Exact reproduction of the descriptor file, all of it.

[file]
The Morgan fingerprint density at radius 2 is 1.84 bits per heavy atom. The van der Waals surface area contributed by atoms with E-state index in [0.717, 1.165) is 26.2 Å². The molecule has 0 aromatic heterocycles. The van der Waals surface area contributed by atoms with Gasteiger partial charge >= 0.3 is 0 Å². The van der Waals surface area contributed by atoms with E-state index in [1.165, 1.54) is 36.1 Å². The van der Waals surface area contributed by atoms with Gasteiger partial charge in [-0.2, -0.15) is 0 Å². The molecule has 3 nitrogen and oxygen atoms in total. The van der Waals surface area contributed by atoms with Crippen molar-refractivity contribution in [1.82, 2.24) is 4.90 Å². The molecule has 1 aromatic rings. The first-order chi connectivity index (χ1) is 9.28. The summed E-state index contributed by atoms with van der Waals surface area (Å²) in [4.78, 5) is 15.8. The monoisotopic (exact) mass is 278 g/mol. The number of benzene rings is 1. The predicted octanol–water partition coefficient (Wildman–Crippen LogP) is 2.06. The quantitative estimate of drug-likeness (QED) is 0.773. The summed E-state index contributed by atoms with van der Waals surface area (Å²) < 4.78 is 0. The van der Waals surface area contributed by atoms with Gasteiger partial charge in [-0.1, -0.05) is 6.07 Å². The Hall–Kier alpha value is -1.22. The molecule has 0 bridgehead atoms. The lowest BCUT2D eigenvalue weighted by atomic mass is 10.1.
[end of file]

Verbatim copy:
The Morgan fingerprint density at radius 2 is 1.84 bits per heavy atom. The van der Waals surface area contributed by atoms with E-state index in [0.717, 1.165) is 26.2 Å². The molecule has 0 aromatic heterocycles. The van der Waals surface area contributed by atoms with Gasteiger partial charge >= 0.3 is 0 Å². The van der Waals surface area contributed by atoms with E-state index in [1.165, 1.54) is 36.1 Å². The van der Waals surface area contributed by atoms with Gasteiger partial charge in [-0.2, -0.15) is 0 Å². The molecule has 3 nitrogen and oxygen atoms in total. The van der Waals surface area contributed by atoms with Crippen molar-refractivity contribution in [1.82, 2.24) is 4.90 Å². The molecule has 1 aromatic rings. The first-order chi connectivity index (χ1) is 9.28. The summed E-state index contributed by atoms with van der Waals surface area (Å²) in [4.78, 5) is 15.8. The monoisotopic (exact) mass is 278 g/mol. The number of benzene rings is 1. The predicted octanol–water partition coefficient (Wildman–Crippen LogP) is 2.06. The quantitative estimate of drug-likeness (QED) is 0.773. The summed E-state index contributed by atoms with van der Waals surface area (Å²) < 4.78 is 0. The van der Waals surface area contributed by atoms with Gasteiger partial charge in [-0.1, -0.05) is 6.07 Å². The Hall–Kier alpha value is -1.22. The molecule has 0 bridgehead atoms. The lowest BCUT2D eigenvalue weighted by atomic mass is 10.1.